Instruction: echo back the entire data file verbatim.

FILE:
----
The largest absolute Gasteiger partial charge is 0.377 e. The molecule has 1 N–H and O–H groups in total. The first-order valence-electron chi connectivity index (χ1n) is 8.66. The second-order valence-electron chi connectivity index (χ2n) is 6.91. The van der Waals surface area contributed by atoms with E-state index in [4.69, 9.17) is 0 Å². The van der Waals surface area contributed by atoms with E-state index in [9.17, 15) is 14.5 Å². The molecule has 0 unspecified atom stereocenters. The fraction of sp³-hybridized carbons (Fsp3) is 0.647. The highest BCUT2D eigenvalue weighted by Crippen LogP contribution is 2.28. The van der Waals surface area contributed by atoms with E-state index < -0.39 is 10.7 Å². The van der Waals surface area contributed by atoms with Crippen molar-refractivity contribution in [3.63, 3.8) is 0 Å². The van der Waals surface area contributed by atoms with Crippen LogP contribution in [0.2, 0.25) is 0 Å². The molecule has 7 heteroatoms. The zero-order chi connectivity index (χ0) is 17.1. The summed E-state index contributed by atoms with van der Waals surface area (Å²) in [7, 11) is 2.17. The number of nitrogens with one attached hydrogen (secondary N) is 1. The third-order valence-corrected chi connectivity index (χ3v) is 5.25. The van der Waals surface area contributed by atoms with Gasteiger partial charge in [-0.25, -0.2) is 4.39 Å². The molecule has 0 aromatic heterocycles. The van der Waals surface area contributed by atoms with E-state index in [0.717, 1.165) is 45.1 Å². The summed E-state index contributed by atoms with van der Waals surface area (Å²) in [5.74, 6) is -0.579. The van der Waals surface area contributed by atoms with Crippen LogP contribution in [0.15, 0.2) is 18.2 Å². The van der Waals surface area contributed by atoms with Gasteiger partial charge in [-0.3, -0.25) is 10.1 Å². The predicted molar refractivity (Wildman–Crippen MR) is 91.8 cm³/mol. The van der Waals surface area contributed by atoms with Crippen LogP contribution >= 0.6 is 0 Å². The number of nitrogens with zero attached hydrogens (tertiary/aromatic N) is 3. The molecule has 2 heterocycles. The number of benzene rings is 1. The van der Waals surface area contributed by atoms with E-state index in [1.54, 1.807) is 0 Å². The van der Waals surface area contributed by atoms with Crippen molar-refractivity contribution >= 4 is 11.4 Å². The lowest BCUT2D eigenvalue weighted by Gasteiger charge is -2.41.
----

The largest absolute Gasteiger partial charge is 0.377 e. The molecule has 1 N–H and O–H groups in total. The first-order valence-electron chi connectivity index (χ1n) is 8.66. The second-order valence-electron chi connectivity index (χ2n) is 6.91. The van der Waals surface area contributed by atoms with E-state index in [4.69, 9.17) is 0 Å². The van der Waals surface area contributed by atoms with E-state index in [9.17, 15) is 14.5 Å². The molecule has 0 unspecified atom stereocenters. The fraction of sp³-hybridized carbons (Fsp3) is 0.647. The highest BCUT2D eigenvalue weighted by Crippen LogP contribution is 2.28. The van der Waals surface area contributed by atoms with E-state index < -0.39 is 10.7 Å². The van der Waals surface area contributed by atoms with Crippen molar-refractivity contribution in [3.63, 3.8) is 0 Å². The van der Waals surface area contributed by atoms with Crippen LogP contribution in [0.2, 0.25) is 0 Å². The molecule has 7 heteroatoms. The zero-order chi connectivity index (χ0) is 17.1. The summed E-state index contributed by atoms with van der Waals surface area (Å²) in [7, 11) is 2.17. The number of nitrogens with one attached hydrogen (secondary N) is 1. The third-order valence-corrected chi connectivity index (χ3v) is 5.25. The van der Waals surface area contributed by atoms with Gasteiger partial charge in [-0.25, -0.2) is 4.39 Å². The molecule has 0 aromatic heterocycles. The van der Waals surface area contributed by atoms with E-state index in [0.717, 1.165) is 45.1 Å². The summed E-state index contributed by atoms with van der Waals surface area (Å²) in [5.74, 6) is -0.579. The van der Waals surface area contributed by atoms with Crippen LogP contribution in [0.15, 0.2) is 18.2 Å². The van der Waals surface area contributed by atoms with Gasteiger partial charge in [-0.3, -0.25) is 10.1 Å². The predicted molar refractivity (Wildman–Crippen MR) is 91.8 cm³/mol. The van der Waals surface area contributed by atoms with Crippen LogP contribution >= 0.6 is 0 Å². The number of nitrogens with zero attached hydrogens (tertiary/aromatic N) is 3. The molecule has 2 heterocycles. The number of benzene rings is 1. The van der Waals surface area contributed by atoms with E-state index in [1.54, 1.807) is 0 Å². The van der Waals surface area contributed by atoms with Crippen molar-refractivity contribution >= 4 is 11.4 Å². The lowest BCUT2D eigenvalue weighted by Gasteiger charge is -2.41.